But ironically, that deficit eased the road for expansion, officials say. “The budget crisis was a catalyst for the Legislature to come aboard,” said Dr. Rebekah Gee, secretary of the Louisiana Department of Health.
A study found that the expansion would produce net savings of $184 million for Louisiana, including in-state money paid to hospitals, and moving some current Medicaid patients into a better federal matching rate of 95 percent.
Other states have done studies showing projected savings from expansion.
Like North Carolina, Louisiana has a population with many health needs.
America’s Health Rankings puts Louisiana 50th among states — 19 spots behind North Carolina. The state has high rates of obesity, hypertension and diabetes, and a high mortality rate from cancer.
Louisiana also has a very high share of people living in poverty, but North Carolina has 15.6 percent of citizens uninsured, compared to Louisiana’s 11.7 percent.
“This isn’t just about expanding health care coverage and saving money,’’ Edwards said. “We want healthier people in Louisiana.”
Part of the push to enroll new people in Medicaid has come through a unique mailing to 105,000 food stamp recipients, like Frison. The mailing gives them four questions to answer to determine whether they’re eligible.
About 180,000 other people were ‘’auto-enrolled’’ from a previous “waiver’’ program that did not provide coverage for hospital services or prescription drugs.
No extra state money was appropriated for marketing and publicizing Medicaid expansion, so the state cobbled together funding from the Robert Wood Johnson Foundation and other sources.
Ruth Kennedy, director of the Medicaid expansion effort, said the state also learned from the messy rollout of the ACA’s insurance exchanges in late 2013 and early 2014, when constant technical problems snarled the initial enrollment process.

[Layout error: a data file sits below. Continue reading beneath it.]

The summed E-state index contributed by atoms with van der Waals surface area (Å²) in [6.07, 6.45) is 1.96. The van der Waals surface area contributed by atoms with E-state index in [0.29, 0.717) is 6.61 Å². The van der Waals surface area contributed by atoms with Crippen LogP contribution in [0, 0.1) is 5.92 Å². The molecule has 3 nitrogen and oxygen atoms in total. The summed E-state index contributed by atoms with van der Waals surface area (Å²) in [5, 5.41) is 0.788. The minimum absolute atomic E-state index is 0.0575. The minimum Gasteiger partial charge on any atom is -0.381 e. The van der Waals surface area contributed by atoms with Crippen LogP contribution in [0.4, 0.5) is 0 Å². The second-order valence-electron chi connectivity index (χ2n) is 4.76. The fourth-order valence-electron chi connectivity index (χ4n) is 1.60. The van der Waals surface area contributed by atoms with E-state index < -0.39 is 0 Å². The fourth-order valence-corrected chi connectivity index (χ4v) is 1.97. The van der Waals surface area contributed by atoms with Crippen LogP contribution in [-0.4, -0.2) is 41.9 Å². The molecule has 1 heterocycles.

“We put in a great deal of effort getting to Day Two without an absolute meltdown,” she said.
Enrollment events have brought in people like Jaylin Davis of Baton Rouge, who lost Medicaid when he turned 19. Jaylin, who works at a local Wal-Mart, told a reporter after signing up at Baton Rouge Community College that he was glad to have the chance to get the insurance coverage back.
Health plans say they are hiring dozens of new employees to handle the new enrollees. Though hospitals in other states have reported substantial revenue gains as a result of expansion, Louisiana’s complicated system of funding for hospitals may not yield many clear winners.
Louisiana has had an unusually heavy reliance on ‘’disproportionate share’’ dollars, which the state pays out to those hospitals serving a large number of indigent or uninsured patients.
While the giant Ochsner Health System said expansion would be slightly positive financially, Baton Rouge-based Our Lady of the Lake said expansion may bring a payment cut.
But low-income patients should benefit greatly.
For those who come to CrescentCare, including many with HIV, the new coverage will make significant improvements in care, staff at the New Orleans health center told reporters.
More than half of its 4,000 medical care patients may qualify for Medicaid under expansion.
Alicia Honomichl, an RN, says CrescentCare nurses currently “spend so much time coordinating services for patients.’’
She said expansion will help more people obtain PrEP, a medication that can prevent a person from getting HIV from an infected individual, whether through sexual contact or sharing of drug-injection equipment.
Dr. Peter DeBlieux, chief medical officer of the brand-new University Medical Center New Orleans, says the Medicaid change is “earth-shattering’’ for his patients.
Historically, uninsured patients went to emergency rooms for routine care — a wasteful, inefficient use of health care resources — because they had nowhere else to go, said Dr. Jennifer Avegno.
DeBlieux, who was a physician at Charity Hospital in New Orleans when it was evacuated during Hurricane Katrina in 2005, adds that patient access to regular medications will be “low-hanging fruit’’ that will come from expansion. “I expect [cancer] screenings to skyrocket.”
State officials are voicing optimism about Louisiana’s move. “I believe our approach will be a national model,” Gee said, adding that other Southern states “are watching us.”
Most Republicans at the national level remain vocal critics of expansion, and they support repeal or weakening of the ACA itself. But Edwards told reporters that if Democrats retain the White House and the health law stays in place, “I fully expect there will be a number of states opting into Medicaid expansion.”
Rose Hoban provided additional reporting on this story.